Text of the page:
Protests in Hong Kong against a proposed extradition law that could send Hong Kong dissidents to Beijing for trial and Hong Kong’s loss of autonomy at Chinese hands have now lasted four months. At each turn, authorities have sought to suppress or appease the protesters without result. The protests have grown increasingly large and violent and have severely disrupted Hong Kong’s economy, property values and standing as a global financial center.
Tomorrow is the 70th anniversary of the Communist victory over the Nationalists in the fight for control in mainland China (the Nationalists still control the island of Taiwan). The Chinese government has planned celebrations in Beijing and other cities around China. These celebrations are intended to be orderly and festive and a way to show off China’s progress to the world.
The hope was that the Hong Kong demonstrations would have died down by now and that nothing would happen in Hong Kong to detract from the celebrations planned for the rest of China. That hope has now been abandoned, according to this article. Not only will the Hong Kong protests continue, but there is some danger that the demands for liberty from Beijing’s harsh rule could spread to other Chinese cities.
Some marches have started in Taiwan in support of the Hong Kong protesters. So far, President Xi has not used the full might of the People’s Liberation Army to squash the protests. Any such attack could result in thousands of casualties and be a repeat of the Tiananmen Square massacre of June 4, 1989, in which the Communist Party crushed a protest in the main square in Beijing with troops and tanks, resulting in an unknown number of deaths estimated by some to be in the thousands.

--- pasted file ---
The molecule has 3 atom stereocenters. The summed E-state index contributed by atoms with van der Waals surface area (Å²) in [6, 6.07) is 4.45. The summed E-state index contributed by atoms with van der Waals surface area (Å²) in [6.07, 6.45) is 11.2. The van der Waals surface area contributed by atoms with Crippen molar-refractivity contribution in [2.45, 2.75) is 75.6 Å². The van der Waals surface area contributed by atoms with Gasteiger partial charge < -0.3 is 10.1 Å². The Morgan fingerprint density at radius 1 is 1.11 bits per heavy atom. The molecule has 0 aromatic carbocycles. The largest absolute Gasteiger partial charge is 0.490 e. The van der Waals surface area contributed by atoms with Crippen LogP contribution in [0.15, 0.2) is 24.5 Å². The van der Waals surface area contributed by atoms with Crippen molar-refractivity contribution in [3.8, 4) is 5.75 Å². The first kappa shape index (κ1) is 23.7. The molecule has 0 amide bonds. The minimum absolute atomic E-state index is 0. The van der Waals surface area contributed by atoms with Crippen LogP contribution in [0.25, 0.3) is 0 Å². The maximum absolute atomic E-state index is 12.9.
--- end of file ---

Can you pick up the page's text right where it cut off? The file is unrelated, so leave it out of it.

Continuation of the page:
If Xi allows the protests to continue, he risks losing political control of Hong Kong and the possible spread of the protest movement to the rest of China. If Xi cracks down, he risks another massacre and isolation from Western-style democracies.
Xi has no good choices. On balance, he’s likely to favor control over accommodation and is likely to crush the protests by violence if needed. Investors should prepare for more market uncertainty at best and an Asian market crash at worst.
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